Pietersen admitted to feeling frustrated at England's inability to capitalise on periods of competitive play during the first two Tests and expressed a belief that they could be subjected to another 5-0 series defeat, despite his view that there was little to separate the two sides.
"There are signs with the way that the guys capitulated on the last day of the last two Test matches that, unless they really start well in Perth, then it could happen," Pietersen said. "But this Australian side isn't as good as some of the Australian sides England have played in Australia.
"I think it's a damn shame that the toss was not decided in a different way in Adelaide and that the bowlers didn't bowl better in the first innings in Adelaide and also that there wasn't just a general all-round better performance at the Gabba, because I don't think that the bridge between the two teams is what the results are reflecting: the ten-wicket loss and the 120-run loss.
"I don't think both teams are actually that unevenly matched. I think there are inexperienced players in both teams."
Pietersen, whose international career ended in the wake of the last Ashes whitewash in Australia, was scathing in his assessment of the batting line-ups of both sides. Only two players, Steven Smith and Shaun Marsh, have scored a century so far in the series.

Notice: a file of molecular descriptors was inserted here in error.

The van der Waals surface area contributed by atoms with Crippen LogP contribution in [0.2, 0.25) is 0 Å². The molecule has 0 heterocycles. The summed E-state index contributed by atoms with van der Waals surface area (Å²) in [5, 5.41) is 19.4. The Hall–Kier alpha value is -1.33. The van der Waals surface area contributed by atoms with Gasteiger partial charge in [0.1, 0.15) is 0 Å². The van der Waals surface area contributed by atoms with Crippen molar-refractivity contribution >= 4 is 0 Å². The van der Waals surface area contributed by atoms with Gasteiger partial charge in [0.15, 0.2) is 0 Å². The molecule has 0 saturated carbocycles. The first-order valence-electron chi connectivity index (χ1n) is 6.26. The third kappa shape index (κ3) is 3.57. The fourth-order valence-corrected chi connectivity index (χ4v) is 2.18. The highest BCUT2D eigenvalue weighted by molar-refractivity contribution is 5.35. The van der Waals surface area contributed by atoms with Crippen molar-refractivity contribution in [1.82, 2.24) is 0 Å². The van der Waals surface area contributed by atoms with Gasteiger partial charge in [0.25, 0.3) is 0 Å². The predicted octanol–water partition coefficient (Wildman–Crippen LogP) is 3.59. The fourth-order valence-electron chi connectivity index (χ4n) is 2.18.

"England are very nervous when they go out to bat and it's frustrating because I want to see somebody try to get on top of the Australian bowlers" Kevin Pietersen
"I just think the batting from both sides is no good," Pietersen said. "I don't think it's any good at all. I think there's insecurities with [Cameron] Bancroft, [Usman] Khawaja, Marsh's set up, [David] Warner hasn't made a play yet in the series apart from that red-inker at the Gabba.
"And then for England, Cook is all over the place, [Mark] Stoneman's shown signs but not converted, [James] Vince is very unconvincing, [Dawid] Malan is very unconvincing and [Joe] Root can't convert a fifty.
"So that's my issue, the batting sides are not very good and the unit's not very good at all. There's a lot of inexperience and the experience has also - apart from Steve Smith's hundred, being the experienced player - none of them are performing either.
"So that's why I actually think the difference in the teams is not that big and that if England actually did turn up properly for four or five days of a Test match, which only they can do, then they can get a win."
Pietersen also questioned Cook's body language and his desire to keep batting at the highest level. Cook has posted scores of 2, 7, 37 and 16 so far in the series and, while he looked more comfortable in Adelaide, his early dismissals have added to the pressure on the captain, Root, to form the backbone of an England batting line up that has crumbled at key times during the first two Tests.
"It looks like Cook is not very interested," Pietersen said. "Just the way that he's got out, the manner of his dismissals and also the way he's walked off the field once he's got out. That's the sign of a bloke who goes, 'You know what? Maybe my time is up.' But he's also quite resilient so can he turn it around?